By: Carissa Martos
For the first time in a decade, I’m on a new mental-health medication.
This is a huge event for me, as I have navigated most of my life as someone with anxiety, bipolar, PTSD, and chronic pain with…close to nothing, chemically. I’ve been on daily clonazepam, at the same .5 to 1mg dose, for 8 years, and aside from a brief stint on Cymbalta for nerve pain, I’ve been able to function for most of my adulthood. However, due to my ankylosing spondylitis and migraines, I’ve had a good deal more fatigue/brain fog/frustration, and my anxiety has spiked. So, when I found a therapist who was able to see all 6 members of my family (four of us are on private insurance and two are on Medicaid), I decided I would be willing to talk to her about my medications as well. I have a list of meds that haven’t worked for me, stretching back to my 18th birthday, because I either fell asleep or got confused or became violently ill. My recalcitrance is deep.
Talking to a psychiatrist is also a wildly big step for me, as I avoid individual therapy (although I’ll enthusiastically participate in couples’ or family therapy, as I feel more comfortable with the role of therapist-as-mediator). I read, and I talk to people who I hope might be helpful, but I’m uncomfortable in one-on-ones with folks who are just trying to suss out “me” problems. In part, this is due to a long history of therapists that didn’t fit, and in part it is personal preference.
I met with Rebecca to, mostly, fill her in on each of the kids’ medications and let her know that I was aware of my challenges, and she noticed some interactions with my non-psych meds that were possibly contributing to the brain fog I was dealing with. In the first month, the Cymbalta was stopped, and my Topomax was reduced, which gave me a little more brain clarity (and the trade off is simply more sumatriptan for emergency migraines, but not enough more that I feel I’m on the losing end of the stick). Last month, though, I started on a low dose of Latuda. It’s an antipsychotic (on label) but we agreed that long-term benzo use is probably not for the best, and that this might be worth a shot.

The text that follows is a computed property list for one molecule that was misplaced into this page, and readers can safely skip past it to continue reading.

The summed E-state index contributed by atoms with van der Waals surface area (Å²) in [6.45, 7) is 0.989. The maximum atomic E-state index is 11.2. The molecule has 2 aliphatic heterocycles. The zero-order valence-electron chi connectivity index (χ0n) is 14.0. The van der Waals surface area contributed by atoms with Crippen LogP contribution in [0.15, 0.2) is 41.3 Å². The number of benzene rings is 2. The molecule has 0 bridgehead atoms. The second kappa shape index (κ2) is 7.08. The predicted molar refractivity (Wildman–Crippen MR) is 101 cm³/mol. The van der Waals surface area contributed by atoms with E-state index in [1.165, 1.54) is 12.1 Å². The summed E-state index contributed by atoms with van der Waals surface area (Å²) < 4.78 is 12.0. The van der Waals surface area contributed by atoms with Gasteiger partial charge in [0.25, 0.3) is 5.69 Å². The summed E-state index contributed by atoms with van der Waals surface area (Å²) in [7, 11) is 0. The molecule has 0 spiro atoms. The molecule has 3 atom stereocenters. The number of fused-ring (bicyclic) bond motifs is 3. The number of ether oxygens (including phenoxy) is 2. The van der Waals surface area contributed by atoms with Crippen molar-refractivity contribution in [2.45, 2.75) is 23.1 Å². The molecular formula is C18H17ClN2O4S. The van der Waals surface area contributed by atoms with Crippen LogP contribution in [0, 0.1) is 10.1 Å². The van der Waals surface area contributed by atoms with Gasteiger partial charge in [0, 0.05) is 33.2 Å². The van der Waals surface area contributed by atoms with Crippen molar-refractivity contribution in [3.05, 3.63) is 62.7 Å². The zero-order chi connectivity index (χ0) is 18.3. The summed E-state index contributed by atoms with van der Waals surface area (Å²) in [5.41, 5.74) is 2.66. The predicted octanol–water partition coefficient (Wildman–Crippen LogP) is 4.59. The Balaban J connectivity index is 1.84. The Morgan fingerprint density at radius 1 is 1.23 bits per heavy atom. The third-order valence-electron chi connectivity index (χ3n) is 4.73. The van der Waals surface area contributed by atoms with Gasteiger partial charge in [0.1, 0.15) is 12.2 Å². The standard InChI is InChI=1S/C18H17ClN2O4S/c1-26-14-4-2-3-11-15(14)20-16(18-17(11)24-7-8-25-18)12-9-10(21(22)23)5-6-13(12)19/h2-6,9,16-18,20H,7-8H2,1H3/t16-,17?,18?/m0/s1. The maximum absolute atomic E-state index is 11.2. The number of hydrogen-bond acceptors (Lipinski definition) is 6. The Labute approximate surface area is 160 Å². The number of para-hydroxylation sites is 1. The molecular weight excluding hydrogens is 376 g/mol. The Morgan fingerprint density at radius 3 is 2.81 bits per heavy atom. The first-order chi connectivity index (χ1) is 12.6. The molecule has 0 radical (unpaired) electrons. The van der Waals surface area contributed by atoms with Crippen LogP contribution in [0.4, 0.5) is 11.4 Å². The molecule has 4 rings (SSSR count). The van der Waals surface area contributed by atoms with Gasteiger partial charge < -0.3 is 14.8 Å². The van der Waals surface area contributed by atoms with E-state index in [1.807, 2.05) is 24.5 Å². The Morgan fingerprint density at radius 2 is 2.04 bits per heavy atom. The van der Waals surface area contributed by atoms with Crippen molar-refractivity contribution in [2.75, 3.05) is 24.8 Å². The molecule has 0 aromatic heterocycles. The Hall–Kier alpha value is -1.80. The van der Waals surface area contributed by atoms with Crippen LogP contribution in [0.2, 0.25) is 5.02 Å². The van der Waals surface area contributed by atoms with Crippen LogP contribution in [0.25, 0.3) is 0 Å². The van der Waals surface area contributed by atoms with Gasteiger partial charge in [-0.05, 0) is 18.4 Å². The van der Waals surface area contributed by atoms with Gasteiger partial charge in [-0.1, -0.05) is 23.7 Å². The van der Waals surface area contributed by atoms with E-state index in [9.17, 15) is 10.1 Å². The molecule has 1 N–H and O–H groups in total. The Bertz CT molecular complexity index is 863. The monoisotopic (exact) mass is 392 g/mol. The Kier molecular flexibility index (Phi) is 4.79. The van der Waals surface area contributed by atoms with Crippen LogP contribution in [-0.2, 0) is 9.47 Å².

I’m not sure, yet, completely how I feel about it. Pysch meds aren’t like antibiotics, where you just take the course until you are done, or like a medication for arthritis where you can palpate the joint and see if it is improving flexibility/reducing soreness. There’s a lack of objectivity when it comes to self-assessing medication that impact your mood and the way your brain processes thoughts and feelings, so I’ve done the same thing I do with my daughter, and foster son.
I keep a journal.
Every day I write down when I take the med, my general mood for the day, and any noticeable spikes or variances in my mood or outlook. According to the data, I’ve been dealing with a little bit of nervous energy (the need to move or fidget more), but my mood has been relatively positive, and I have had fewer depressive episodes. I’m still exhausted, but that’s just more about what I do with my hours in the day, I think.
So, I have a functional relationship with a psychological NP, and a new medication. Here’s to the next decade.